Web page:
On Seeking the Works of Douglas Sirk and Finding Jerry Hopper's 'Never Say Goodbye'

Even though he removed himself from the project, Never Say Goodbye has Sirk's theme of the tyranny of children who dominate their parents.

Nevery Say Goodbye

Director: Jerry Hopper
Cast: Rock Hudson, Cornell Borchers
Distributor: Universal Vault
Year: 1956
USDVD Release date: 2015-10-30

My determination to watch all the films of ace melodramatist Douglas Sirk leads me to track down films he didn't make but almost did. According to Wikipedia, Sirk worked on the pre-production of Never Say Goodbye (1956), and was responsible for casting the Ingrid Bergman-esque German actress Cornell Borchers, who's pretty good.

And here it is from Universal Vault's on-demand series: a lush '50s Technicolor melodrama starring Rock Hudson and George Sanders, scored by Frank Skinner and directed by... Jerry Hopper? He's no Sirk, and the producer isn't Sirk's regular collaborator Ross Hunter, so the enervating mix of the far-fetched and ill-advised that constitutes a story doesn't soar as it might. Still, it's not entirely without interest. Supposedly based on a Pirandello play, it's a remake of an earlier Universal item called This Love of Ours (1945) from William Dieterle, which means now I've gotta track that down.

Rock plays Dr. Michael Parker, a prominent specialist living in a wonderful two-story house in a golden suburbia on Universal's backlot. He's being raised by his pert little daughter Suzy (Shelley Fabares), whom a family friend and fellow doctor declares has "an advanced Electra complex". She runs his life as efficiently as a majordomo, making sure he keeps his appointments, packs his suitcases, and wears his rubbers in the rain.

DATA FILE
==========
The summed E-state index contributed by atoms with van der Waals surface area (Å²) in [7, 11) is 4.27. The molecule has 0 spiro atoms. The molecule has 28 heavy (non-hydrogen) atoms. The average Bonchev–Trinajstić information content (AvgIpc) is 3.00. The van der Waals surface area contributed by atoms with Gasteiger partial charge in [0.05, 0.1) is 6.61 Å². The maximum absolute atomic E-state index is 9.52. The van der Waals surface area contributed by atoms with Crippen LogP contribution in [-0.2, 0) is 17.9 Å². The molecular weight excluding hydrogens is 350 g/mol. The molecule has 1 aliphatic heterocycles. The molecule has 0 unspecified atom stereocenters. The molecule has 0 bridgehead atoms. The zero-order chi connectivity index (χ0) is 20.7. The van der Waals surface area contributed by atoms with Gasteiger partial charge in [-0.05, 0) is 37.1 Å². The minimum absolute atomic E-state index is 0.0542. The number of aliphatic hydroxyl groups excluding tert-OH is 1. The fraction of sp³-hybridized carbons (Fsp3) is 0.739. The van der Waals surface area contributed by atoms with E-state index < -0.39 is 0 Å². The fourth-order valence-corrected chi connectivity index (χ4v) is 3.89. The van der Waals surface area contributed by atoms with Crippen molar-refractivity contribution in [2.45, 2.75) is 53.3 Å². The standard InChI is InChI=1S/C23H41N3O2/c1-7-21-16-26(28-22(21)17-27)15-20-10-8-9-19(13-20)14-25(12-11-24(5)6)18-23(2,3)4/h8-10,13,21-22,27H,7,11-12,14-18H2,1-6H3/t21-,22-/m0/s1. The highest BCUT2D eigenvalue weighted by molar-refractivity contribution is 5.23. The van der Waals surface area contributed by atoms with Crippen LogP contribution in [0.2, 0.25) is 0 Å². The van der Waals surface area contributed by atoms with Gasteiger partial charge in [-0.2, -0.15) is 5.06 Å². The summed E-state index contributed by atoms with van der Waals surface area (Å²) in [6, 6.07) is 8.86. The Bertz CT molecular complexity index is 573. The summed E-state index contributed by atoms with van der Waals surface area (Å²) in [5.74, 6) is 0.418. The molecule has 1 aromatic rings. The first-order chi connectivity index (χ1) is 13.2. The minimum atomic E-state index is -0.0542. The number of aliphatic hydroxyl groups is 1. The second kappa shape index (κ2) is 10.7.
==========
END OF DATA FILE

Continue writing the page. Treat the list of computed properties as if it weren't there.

Okay, she never says that, but it's only an accidental oversight that she doesn't. The "special relationship" between them, in which the girl identifies herself effectively as his wife, isn't meant to be creepy so much as to suggest that perhaps he's more comfortable in a sexually undemanding "marriage". In an early scene, she says "Last one to the car is a sissy!"

Parker goes to Chicago for a conference and we're introduced to a tavern sketch artist (Sanders) and the latter's weary pianist (Borchers). She's called Dorian in what may be a reference to Dorian Gray, but she's really Lisa from Vienna and is Parker's dead wife who promptly gets car-struck and must be operated on by him much like in Sirk's Magnificent Obsession, which most of the audience would have watched two years earlier. Then there's a long explanatory flashback full of foolish behavior, and then the present day triangle asks the burning question of whether the girl will ever believe or respect her idiotic parents again.

Dr. Michael Parker (Rock Hudson) and Lisa Gosting (Cornell Borchers )

Even though he removed himself from the project, it's got Sirk's theme of the tyranny of children who dominate their parents, so it would naturally have attracted his interest for one of his many Hudson vehicles. He supposedly reshot some scenes with Sanders, not that you'd notice.

Unbilled Clint Eastwood wears a white coat and squints at X-rays like he's seen them somewhere before. John Banner, considerably slimmer than we know him from Hogan's Heroes, tries to be as adorable as possible with his funny strudel accent. David Janssen, later TV's The Fugitive, is a virtually unrecognizable army buddy, while one of the doctors is Ray Collins from TV's Perry Mason. Hopper would direct episodes of The Fugitive and Perry Mason, among many other shows, and his direction is efficient without being transcendent.

The DVD image looks and sounds good but comes with zero extras.


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